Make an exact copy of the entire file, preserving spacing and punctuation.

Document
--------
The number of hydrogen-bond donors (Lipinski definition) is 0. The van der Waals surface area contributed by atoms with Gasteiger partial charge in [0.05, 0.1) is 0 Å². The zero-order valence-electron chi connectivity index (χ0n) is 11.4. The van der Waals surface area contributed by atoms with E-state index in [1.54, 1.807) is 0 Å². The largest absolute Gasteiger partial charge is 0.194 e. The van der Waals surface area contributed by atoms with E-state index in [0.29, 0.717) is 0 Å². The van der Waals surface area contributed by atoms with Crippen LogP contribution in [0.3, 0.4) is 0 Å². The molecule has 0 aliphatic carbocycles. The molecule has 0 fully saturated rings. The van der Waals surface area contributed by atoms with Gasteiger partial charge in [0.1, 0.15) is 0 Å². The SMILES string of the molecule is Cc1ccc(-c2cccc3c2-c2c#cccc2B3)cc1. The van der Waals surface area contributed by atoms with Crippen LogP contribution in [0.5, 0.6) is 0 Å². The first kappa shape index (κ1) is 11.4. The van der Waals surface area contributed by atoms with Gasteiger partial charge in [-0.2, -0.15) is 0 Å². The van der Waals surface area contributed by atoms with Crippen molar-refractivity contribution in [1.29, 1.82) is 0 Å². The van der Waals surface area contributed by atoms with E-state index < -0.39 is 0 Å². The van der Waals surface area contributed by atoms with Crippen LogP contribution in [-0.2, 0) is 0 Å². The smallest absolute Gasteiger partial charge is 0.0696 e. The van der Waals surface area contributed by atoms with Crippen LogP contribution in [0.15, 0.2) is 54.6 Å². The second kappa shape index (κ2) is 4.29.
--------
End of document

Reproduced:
The number of hydrogen-bond donors (Lipinski definition) is 0. The van der Waals surface area contributed by atoms with Gasteiger partial charge in [0.05, 0.1) is 0 Å². The zero-order valence-electron chi connectivity index (χ0n) is 11.4. The van der Waals surface area contributed by atoms with E-state index in [1.54, 1.807) is 0 Å². The largest absolute Gasteiger partial charge is 0.194 e. The van der Waals surface area contributed by atoms with E-state index in [0.29, 0.717) is 0 Å². The van der Waals surface area contributed by atoms with Crippen LogP contribution in [0.3, 0.4) is 0 Å². The molecule has 0 aliphatic carbocycles. The molecule has 0 fully saturated rings. The van der Waals surface area contributed by atoms with Gasteiger partial charge in [0.1, 0.15) is 0 Å². The SMILES string of the molecule is Cc1ccc(-c2cccc3c2-c2c#cccc2B3)cc1. The van der Waals surface area contributed by atoms with Crippen LogP contribution in [0.5, 0.6) is 0 Å². The first kappa shape index (κ1) is 11.4. The van der Waals surface area contributed by atoms with Gasteiger partial charge in [-0.2, -0.15) is 0 Å². The van der Waals surface area contributed by atoms with Crippen molar-refractivity contribution in [1.29, 1.82) is 0 Å². The van der Waals surface area contributed by atoms with E-state index < -0.39 is 0 Å². The van der Waals surface area contributed by atoms with Crippen LogP contribution in [-0.2, 0) is 0 Å². The smallest absolute Gasteiger partial charge is 0.0696 e. The van der Waals surface area contributed by atoms with Crippen LogP contribution in [0.15, 0.2) is 54.6 Å². The second kappa shape index (κ2) is 4.29.